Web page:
Over the last four or five months, I’ve been reading a mystery series that I really enjoy. When I think, though, about what my favorite book of the last several years would be, the answer surprises me since it’s not a novel, a book connected with religion, or a collection of poems. Instead, it’s Tom Wessel’s Reading the Forested Landscape, a book that came out more than fifteen years ago.
I ran across Wessel’s writing while doing a permaculture course at the New York Botanical Gardens. As I began to think through various permacultural configurations I realized I knew little about types of trees, how to tell which were native to our area, and why they did well in one area but not another. Trying to fill in at least a few gaps, I picked up Reading the Forested Landscape, expecting to leaf through it to find out some basics about trees. Instead, as I read the first chapter, I fell in love with the way Wessels was teaching the reader how to understand the history and current situations of a forested area by looking at various things happening on it. I was fascinated with the reasons why maples may dominate in one spot in a forest while pines take over another area, with the importance that a specific type of bark can have on the survival or decay of a tree, and with the impact of sheep, beavers, and other animals on the trees and plants of an area. When I finished the book, I immediately started reading it again, wanting to absorb as many details as I could.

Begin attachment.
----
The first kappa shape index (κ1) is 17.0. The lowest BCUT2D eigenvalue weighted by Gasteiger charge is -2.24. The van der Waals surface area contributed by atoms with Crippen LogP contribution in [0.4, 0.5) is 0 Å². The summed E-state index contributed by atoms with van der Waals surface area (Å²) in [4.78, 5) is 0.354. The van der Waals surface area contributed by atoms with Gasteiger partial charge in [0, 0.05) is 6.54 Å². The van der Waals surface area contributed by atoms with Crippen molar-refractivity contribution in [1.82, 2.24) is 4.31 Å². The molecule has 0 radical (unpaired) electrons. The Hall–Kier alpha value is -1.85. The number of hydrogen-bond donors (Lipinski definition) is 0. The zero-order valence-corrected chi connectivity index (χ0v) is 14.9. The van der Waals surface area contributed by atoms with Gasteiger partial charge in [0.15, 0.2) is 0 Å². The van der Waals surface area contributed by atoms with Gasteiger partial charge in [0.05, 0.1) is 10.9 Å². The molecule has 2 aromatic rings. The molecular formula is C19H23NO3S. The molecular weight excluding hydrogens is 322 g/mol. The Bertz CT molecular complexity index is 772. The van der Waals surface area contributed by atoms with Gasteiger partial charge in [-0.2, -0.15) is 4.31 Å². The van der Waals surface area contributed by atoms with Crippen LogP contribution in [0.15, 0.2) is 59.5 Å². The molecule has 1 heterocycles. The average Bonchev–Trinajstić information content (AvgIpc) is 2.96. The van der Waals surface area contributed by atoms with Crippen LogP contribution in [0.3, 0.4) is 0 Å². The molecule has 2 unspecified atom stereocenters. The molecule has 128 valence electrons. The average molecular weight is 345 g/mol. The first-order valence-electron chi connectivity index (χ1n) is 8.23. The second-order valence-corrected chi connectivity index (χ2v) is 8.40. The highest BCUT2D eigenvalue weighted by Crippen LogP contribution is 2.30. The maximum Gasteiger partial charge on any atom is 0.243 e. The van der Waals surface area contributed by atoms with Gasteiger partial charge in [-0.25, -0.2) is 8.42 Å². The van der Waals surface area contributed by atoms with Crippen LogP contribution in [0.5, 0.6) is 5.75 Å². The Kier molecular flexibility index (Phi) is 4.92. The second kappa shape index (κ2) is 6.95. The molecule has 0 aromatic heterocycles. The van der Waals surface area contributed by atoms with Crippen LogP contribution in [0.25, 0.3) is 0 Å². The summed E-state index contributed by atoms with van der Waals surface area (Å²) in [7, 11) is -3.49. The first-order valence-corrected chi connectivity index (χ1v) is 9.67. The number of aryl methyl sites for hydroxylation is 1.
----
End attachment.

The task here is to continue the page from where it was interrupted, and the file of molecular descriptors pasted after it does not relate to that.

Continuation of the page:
I’ve read the book two more times in the last three years (something that is unusual for me because I very rarely reread a book even once). It has given me an appreciation when I’m out walking or hiking of the various ways in which the landscapes that surround me have changed over the last two or three hundred years, for the ways in which individual trees grow, for the interaction of forests and animals, for the ways in which, if left alone for years, one type of landscape morphs into a very different type of landscape, and most importantly, for the beauty and complexity of trees and forests.